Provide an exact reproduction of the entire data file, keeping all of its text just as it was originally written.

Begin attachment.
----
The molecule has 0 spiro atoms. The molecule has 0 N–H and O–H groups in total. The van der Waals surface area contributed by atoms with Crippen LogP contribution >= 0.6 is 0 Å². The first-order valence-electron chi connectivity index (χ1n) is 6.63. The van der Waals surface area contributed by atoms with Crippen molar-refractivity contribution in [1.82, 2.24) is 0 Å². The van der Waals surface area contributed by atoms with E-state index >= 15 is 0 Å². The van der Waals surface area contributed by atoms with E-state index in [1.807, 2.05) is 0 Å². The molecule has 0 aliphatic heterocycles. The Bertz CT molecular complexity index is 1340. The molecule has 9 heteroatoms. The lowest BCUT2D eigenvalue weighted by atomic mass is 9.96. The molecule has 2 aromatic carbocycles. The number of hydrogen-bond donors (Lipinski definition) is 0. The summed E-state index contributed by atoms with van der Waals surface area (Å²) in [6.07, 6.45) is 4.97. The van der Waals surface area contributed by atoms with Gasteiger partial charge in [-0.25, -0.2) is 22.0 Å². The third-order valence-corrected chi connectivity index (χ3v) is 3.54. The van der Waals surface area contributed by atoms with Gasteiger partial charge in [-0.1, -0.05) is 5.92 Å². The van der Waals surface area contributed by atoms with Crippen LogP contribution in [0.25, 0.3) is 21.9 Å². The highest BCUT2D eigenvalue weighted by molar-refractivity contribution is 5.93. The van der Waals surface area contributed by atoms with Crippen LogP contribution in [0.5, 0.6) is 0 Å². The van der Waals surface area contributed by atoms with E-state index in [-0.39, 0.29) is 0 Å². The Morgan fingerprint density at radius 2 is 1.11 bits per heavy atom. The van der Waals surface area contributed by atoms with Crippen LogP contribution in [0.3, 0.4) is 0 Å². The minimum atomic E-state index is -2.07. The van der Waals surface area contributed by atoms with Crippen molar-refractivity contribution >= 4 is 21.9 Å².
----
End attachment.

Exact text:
The molecule has 0 spiro atoms. The molecule has 0 N–H and O–H groups in total. The van der Waals surface area contributed by atoms with Crippen LogP contribution >= 0.6 is 0 Å². The first-order valence-electron chi connectivity index (χ1n) is 6.63. The van der Waals surface area contributed by atoms with Crippen molar-refractivity contribution in [1.82, 2.24) is 0 Å². The van der Waals surface area contributed by atoms with E-state index >= 15 is 0 Å². The van der Waals surface area contributed by atoms with E-state index in [1.807, 2.05) is 0 Å². The molecule has 0 aliphatic heterocycles. The Bertz CT molecular complexity index is 1340. The molecule has 9 heteroatoms. The lowest BCUT2D eigenvalue weighted by atomic mass is 9.96. The molecule has 2 aromatic carbocycles. The number of hydrogen-bond donors (Lipinski definition) is 0. The summed E-state index contributed by atoms with van der Waals surface area (Å²) in [6.07, 6.45) is 4.97. The van der Waals surface area contributed by atoms with Gasteiger partial charge in [-0.25, -0.2) is 22.0 Å². The third-order valence-corrected chi connectivity index (χ3v) is 3.54. The van der Waals surface area contributed by atoms with Gasteiger partial charge in [-0.1, -0.05) is 5.92 Å². The van der Waals surface area contributed by atoms with Crippen LogP contribution in [0.25, 0.3) is 21.9 Å². The highest BCUT2D eigenvalue weighted by molar-refractivity contribution is 5.93. The van der Waals surface area contributed by atoms with Crippen LogP contribution in [0.5, 0.6) is 0 Å². The van der Waals surface area contributed by atoms with E-state index in [-0.39, 0.29) is 0 Å². The Morgan fingerprint density at radius 2 is 1.11 bits per heavy atom. The van der Waals surface area contributed by atoms with Crippen LogP contribution in [0.3, 0.4) is 0 Å². The minimum atomic E-state index is -2.07. The van der Waals surface area contributed by atoms with Crippen molar-refractivity contribution >= 4 is 21.9 Å².